What is a charity?
It's important to understand what a charity is. In the United States, a charity is legally considered a "Not-for-Profit Corporation". The main differences between a Not-for-profit Corporation and a typical for-profit Corporation (like Nike or Walmart) is that Not-for-profit Corporations (ie. charities) must be established for a specific Purpose, and the yearly Net profit of the charity must remain within the organization to be used to further their Purpose. In a for-profit Corporation, the corporation's Board of Directors and shareholders divide the corporation's Net yearly profits among themselves. This means that in a corporation, board members and shareholders make money when the corporation does well. In a charity, board members are volunteers and do not earn money for fulfilling their duties as a board member. However, a board member can be paid for any professional services they provide to the charity that fall outside of the duties of a board member. When a board member is employed or contracted by a charity, the Board of Directors must be careful to follow their "Conflict of Interest" policy closely.
It's important to note that because charities are a type of legal corporation, they have the same and often more complex legal, business, and accounting requirements compared to for-profit corporations. While Non-Profit fraud and corruption definitely happen, I think the majority of the time legal and accounting mistakes are unintentional. These mistakes are a result of underpaid, under-qualified, and overworked employees trying to make sense of very complicated federal, state, and IRS laws and requirements. Just like it is impossible to run a corporation using only volunteers, it is impossible to successfully run a charity using only volunteers. Charities need to hire educated and qualified employees to successfully achieve their Purpose, and in order to do that, charities need to offer them competitive salaries to recruit the best and brightest. You may scoff at this, but ask yourself this question: If you had 2 job offers, Company X offering $100,000 per year with benefits & Non-profit Z offering $40,000 per year without benefits, both job offers have the same hours, workload, and responsibilities, which one would you choose?
Competitive staff salaries = more educated, qualified, and satisfied employees = fewer mistakes and more successful and effective programs = better world.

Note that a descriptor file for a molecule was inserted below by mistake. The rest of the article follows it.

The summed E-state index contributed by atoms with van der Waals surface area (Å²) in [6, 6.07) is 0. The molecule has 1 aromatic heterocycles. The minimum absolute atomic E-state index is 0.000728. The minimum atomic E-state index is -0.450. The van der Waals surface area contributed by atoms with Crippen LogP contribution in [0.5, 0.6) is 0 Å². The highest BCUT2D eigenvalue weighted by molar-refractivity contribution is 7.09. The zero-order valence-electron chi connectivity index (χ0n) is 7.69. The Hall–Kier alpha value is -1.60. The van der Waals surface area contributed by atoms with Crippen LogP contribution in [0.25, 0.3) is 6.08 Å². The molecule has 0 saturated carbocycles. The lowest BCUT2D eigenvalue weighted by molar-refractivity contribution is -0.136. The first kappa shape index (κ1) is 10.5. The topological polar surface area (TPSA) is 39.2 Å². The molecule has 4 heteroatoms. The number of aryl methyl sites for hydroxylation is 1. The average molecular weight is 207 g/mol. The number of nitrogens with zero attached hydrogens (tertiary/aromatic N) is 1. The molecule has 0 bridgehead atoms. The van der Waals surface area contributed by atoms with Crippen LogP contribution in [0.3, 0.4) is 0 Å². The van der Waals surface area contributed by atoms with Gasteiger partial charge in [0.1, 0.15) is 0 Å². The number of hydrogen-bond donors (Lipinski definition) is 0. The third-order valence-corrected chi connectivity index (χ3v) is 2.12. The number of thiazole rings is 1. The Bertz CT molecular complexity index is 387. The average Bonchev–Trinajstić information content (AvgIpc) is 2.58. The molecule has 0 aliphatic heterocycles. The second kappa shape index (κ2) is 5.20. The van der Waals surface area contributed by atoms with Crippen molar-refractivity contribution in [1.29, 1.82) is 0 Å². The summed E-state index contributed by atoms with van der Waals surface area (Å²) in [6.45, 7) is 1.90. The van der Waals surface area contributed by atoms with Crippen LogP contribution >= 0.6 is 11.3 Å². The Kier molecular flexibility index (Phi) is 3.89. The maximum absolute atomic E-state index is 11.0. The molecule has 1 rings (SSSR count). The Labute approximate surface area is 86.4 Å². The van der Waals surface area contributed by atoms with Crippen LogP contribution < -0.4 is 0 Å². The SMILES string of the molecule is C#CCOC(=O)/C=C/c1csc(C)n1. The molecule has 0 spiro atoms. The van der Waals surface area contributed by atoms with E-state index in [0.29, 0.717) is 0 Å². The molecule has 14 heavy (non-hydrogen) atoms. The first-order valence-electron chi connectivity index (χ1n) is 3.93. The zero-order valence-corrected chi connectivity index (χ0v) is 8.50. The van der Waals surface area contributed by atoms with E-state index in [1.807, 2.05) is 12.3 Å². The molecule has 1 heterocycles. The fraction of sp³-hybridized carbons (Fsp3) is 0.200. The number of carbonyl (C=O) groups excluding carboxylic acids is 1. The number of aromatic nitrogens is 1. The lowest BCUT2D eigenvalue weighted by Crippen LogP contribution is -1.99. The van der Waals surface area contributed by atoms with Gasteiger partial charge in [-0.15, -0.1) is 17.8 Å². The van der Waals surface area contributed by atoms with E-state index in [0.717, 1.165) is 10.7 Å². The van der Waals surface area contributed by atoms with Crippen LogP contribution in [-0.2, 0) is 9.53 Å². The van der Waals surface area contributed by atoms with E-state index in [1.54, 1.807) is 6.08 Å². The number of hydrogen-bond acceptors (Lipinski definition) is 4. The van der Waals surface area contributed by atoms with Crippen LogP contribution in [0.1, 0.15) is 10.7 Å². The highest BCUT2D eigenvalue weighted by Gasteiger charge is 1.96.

The problem with "fake" charities
Let me begin by clarifying what I mean by a "fake" charity... I've seen and heard many charities that are operating completely within the law referred to as "fake". These are the charities that I'm addressing in this article... I am not referring to charities that are illegal or breaking laws... I am only referring to legal 501(c)(3) charities that have been accused of being "fake." A charity that receives 501(c)(3) status from the IRS does not pay taxes, and all donations that are made to the charity are tax deductible. It's no easy thing to swindle the IRS out of tax money. As a Chicago native, my first thought is to remind you of what happened to Al Capone... The truth is, most of the charities that have been called "fake" by the media are actually completely legal and operating within the law. Maybe the laws should change, but that's a conversation for a different day.
I think the root of the problem of "fake" charities is this:
1.) Misconceptions: The general public has a misconception about what charities are. Charities are not bake-sales, food baskets, or volunteers playing with poor children; these are examples of services or programs that charities provide. Charities are Not-For-Profit Corporations. Anyone who has ever worked for a corporation understands the vast amount of work that is involved in successfully operating a corporation.
2.) Branding, Marketing, & Raising Awareness: Frequently donors and the public assume that a charity provides services and programs for the problem that the charity is "raising awareness" about. Often, charities that "raise awareness", achieve this by throwing fundraisers and charity events about a problem or cause.